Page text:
Starring Paul Rudd and Seann William Scott. Rated 14A.
Role Models is a laugh-out-loud vehicle for former leading man and occasional comic-cameo man Paul Rudd, here playing Danny Donahue, a black-suited cynic whose options are limited by lack of commitment to anything but what you might call informed snarkiness.
His job as an energy-drink rep doesn’t help. He drives around all day, hyped up on his product, which is pushed in a hokey presentation aimed at keeping kids off drugs. His partner in corporate crime is Wheeler (Seann William Scott), a goodhearted dumbbell who doesn’t mind dressing as a mythical bull/man (the drink is called Minotaur) as long as he has plenty of time to bang chicks throughout Southern California.
Danny is only keen on one gal (a seriously underused Elizabeth Banks), but she’s fed up and seemingly undeterred by his sincere plea to stay: “Where am I going to find another woman who hates all the things I hate?”
Our tightly wound hero finally loses it one day, taking Wheeler with him to jail. The boys end up with 30 days of forced service, as part of a Big Brothers–like program run by an ex-junkie (scene-stealing Jane Lynch) whose up-with-people shtick barely hides some very funny neuroses.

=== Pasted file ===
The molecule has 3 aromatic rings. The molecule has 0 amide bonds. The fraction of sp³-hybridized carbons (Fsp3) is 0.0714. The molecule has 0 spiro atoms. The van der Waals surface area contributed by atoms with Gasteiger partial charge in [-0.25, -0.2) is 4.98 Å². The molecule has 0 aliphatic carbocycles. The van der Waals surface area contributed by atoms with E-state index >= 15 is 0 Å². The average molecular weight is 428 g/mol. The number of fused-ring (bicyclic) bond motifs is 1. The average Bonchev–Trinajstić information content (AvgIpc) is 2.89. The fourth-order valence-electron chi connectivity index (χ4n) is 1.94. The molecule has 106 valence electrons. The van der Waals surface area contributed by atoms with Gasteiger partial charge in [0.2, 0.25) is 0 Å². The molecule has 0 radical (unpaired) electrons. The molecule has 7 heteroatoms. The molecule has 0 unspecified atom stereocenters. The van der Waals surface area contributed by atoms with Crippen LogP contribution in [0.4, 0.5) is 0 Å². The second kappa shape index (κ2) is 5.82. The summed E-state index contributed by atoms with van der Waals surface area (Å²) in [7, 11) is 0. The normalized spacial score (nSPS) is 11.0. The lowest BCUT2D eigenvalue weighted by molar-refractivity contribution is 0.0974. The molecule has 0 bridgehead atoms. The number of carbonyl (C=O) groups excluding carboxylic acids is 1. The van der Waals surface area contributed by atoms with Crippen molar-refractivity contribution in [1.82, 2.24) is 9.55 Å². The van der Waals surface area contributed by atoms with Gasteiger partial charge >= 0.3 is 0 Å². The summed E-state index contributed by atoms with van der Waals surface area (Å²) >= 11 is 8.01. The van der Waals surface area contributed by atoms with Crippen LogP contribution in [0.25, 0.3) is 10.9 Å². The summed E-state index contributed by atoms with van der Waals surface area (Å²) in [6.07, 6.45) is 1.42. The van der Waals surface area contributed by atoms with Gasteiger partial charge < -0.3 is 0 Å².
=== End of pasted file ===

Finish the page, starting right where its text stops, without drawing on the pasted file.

We know that the “littles” these bigs are handed will get attached in some transformative way, but the journey itself remains raunchily surprising almost the whole way in. Wheeler is stuck with a diminutive African-American (Bobb’e J. Thompson) with a mouth like a drunken teamster, while Danny snags a supernerd (Christopher Mintz-Plasse) whose fixation on medieval role-playing eventually hijacks the story.
Wheeler has less distance to travel in the personal-growth portion of the plot, but the script—from Rudd, director David Wain, and two others seen in small parts—doesn’t push the characters too far. In the end, the new, improved Danny will probably still find plenty of things to hate. But now he’ll have a sense of humour about it.